Injury risk factors in young footballers



Injury prevention is a global concern when it comes to high performance sport. Caring for the athletes happen earlier and earlier, with a view to charging higher results even in training categories.

In view of this issue, we brought in this publication considerations about injury risk factors in football in the base categories, with informational purposes for coaches, athletic trainers and football lovers and other sports.

The injuries of the footballers in general occur mainly in the lower limbs, originating not in physical contact, but by sprains, especially knees, affecting anterior cruciate ligament and medial collateral ligament, and meniscus (PRICE et al. 2004).

Injury risks can be potentiated in categories of training because of the involvement with the young growth stage (RUMPF and Cronin, 2002), and due to the advance of the training load, there may be excessive and repetitive overload, increasing the risk of lesions (Hewett, PARENTAL and MYER, 2002).

Maturation is another factor that can intervene in this issue because, in the spurt period is where one must take great care, because the various structural changes the young man is susceptible to injury (LI, et al., 1998).

Recent trends show a range of risk factors for injuries in young football players, in both genders, however, there are more scientific evidence related to the male sex. It is interesting to draw up specific research on gender in order to evaluate the differences between the genders in each age group (ALENTON-GELI et al., 2014).

Role of growth and maturation

Michaud et al. (2001), reported that the growth and maturity can not be controlled, but must be monitored due to the great influences of these risk of injuries in young athletes.

In which the maturation period is already complete, the risk of bone injuries is reduced and increases the risk of muscle damage, despite increased muscle mass. There are reports that during this period, due to increased training load and various movements, the risk of sprains, strains, and other injuries, becomes larger (FRIEL et al, 2006;. FORD et al., 2010).

Be aware of the individuality of growth and maturation is essential for injury prevention therefore prevents unbalanced development of muscle and joint structures (Lee et al., 2009). The spurt period noteworthy since at that time, due to the sudden increase of the articular structure, muscle strengthening should occur at the same rate, resulting in better balance if done properly without excessively straining the muscle groups (SHEEHAM, SIPPRELL and BODEN, 2012).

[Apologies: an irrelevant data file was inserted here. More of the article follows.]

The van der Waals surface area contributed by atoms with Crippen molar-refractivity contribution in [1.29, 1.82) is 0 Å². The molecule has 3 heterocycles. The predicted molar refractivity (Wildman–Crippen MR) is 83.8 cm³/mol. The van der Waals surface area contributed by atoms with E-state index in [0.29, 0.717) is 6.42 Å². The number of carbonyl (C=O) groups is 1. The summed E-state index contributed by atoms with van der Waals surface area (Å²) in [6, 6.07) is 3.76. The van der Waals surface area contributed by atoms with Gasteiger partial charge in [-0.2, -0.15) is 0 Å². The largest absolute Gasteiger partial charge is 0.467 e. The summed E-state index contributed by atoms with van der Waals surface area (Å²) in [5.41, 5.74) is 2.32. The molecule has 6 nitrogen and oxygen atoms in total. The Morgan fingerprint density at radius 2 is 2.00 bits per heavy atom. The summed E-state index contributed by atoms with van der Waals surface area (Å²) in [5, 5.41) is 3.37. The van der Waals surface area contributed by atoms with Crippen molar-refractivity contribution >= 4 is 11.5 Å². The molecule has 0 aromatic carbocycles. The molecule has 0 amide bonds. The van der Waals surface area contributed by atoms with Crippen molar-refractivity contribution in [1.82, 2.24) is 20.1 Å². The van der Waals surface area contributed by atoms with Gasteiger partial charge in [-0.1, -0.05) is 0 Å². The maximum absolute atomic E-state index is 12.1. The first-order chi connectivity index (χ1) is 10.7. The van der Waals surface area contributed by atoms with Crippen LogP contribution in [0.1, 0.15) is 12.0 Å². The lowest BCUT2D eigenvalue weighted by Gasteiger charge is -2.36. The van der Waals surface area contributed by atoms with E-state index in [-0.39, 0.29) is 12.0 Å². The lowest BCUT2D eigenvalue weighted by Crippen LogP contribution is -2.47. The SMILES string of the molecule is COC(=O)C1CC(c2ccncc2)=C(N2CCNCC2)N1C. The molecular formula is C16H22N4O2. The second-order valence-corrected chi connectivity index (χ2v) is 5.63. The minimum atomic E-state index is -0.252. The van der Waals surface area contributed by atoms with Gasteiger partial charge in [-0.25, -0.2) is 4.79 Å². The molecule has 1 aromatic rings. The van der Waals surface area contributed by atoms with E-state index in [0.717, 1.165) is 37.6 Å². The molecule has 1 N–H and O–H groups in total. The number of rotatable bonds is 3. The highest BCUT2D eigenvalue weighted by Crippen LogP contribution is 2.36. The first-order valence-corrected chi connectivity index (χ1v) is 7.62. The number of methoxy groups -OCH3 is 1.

The literature reports that during the growth spurt period, the adolescent goes through the phase of strangeness, in which it takes a while to adapt the motor gestures he performed with the new structures such as length of the lower limbs, increased muscle mass (PADUA et al., 2006, Lloyd and Oliver, 2012). This step can be misinterpreted by coaches who think they are struggling to maintain the level of your athlete and too burden, increasing their risk of injury.

Movement skill

This factor is important to provide a more refined drive, with better articular (HARMON and DICK, 1998). Frequent neural stimulation can then provide the motor programming, preparatory and reflexive muscle activity, which act on joint stabilization (CHIMERA et al., 2004).

Individuals who lack this skill, can compromise their stability when they reach the stage of puberty (Hewett, PARENTAL and MYER, 2002). Myer, Ford and Hewett (2004) suggest that the main age for improvement of motor skills is the pre pubertal stage.

The muscle imbalance is another variable to be considered in the occurrence of lesions, therefore, cause too much pressure on less strengthened muscles may be the relationship between muscles of one contralateral limbs (MOUTJOY et al., 2008).


Fatigue occurred after a sequence of exercises can be a risk indicator of muscle damage by reducing the joint stabilization (Oliver et al., 2014).

Studies report that the incidence of injury is increased by players who are exposed to high levels of fatigue, they are professionals or young (Cloke et al, 2009;. Ekstrand et al, 2011).

It is suggested that in the athletes’ fatigue state are affected by a decrease in their motor control, and therefore in stabilizing their movements, making them more susceptible to muscle injury (MYER et al., 2011), especially late in the first time and the second time, which are already higher stages of fatigue.

One issue to consider is chronic fatigue, where researchers reported that prolonged fatigue after intense training or competitive match eccentric cause fatigue and electromechanical delay (HOGAN and GROSS, 2003). It is suggested that this occurs because of postsynaptic events (Warren et al., 2001).

Previous Injury

Commonly noticed the occurrence of repetitive injury in a particular part of the body athletes. In fact, the occurrence of previous injury leads to easier occurrence of a new lesion in the same location (Goosens et al., 2015). The occurrence of a knee injury, for example, can reach levels of up to twice the risk of injury at the same location (Hurley, 1997).

It is of great importance tracing of lesions previously occurred with the athlete and how treatment is designed as a the wrongly matches return, enhances the risk of injury due to failure in the performance of engines and compensation gestures due to injury (Read et al., 2015).

Risk factors should be carefully mitigated with training methods with thorough planning and special care with athletes with previous injuries.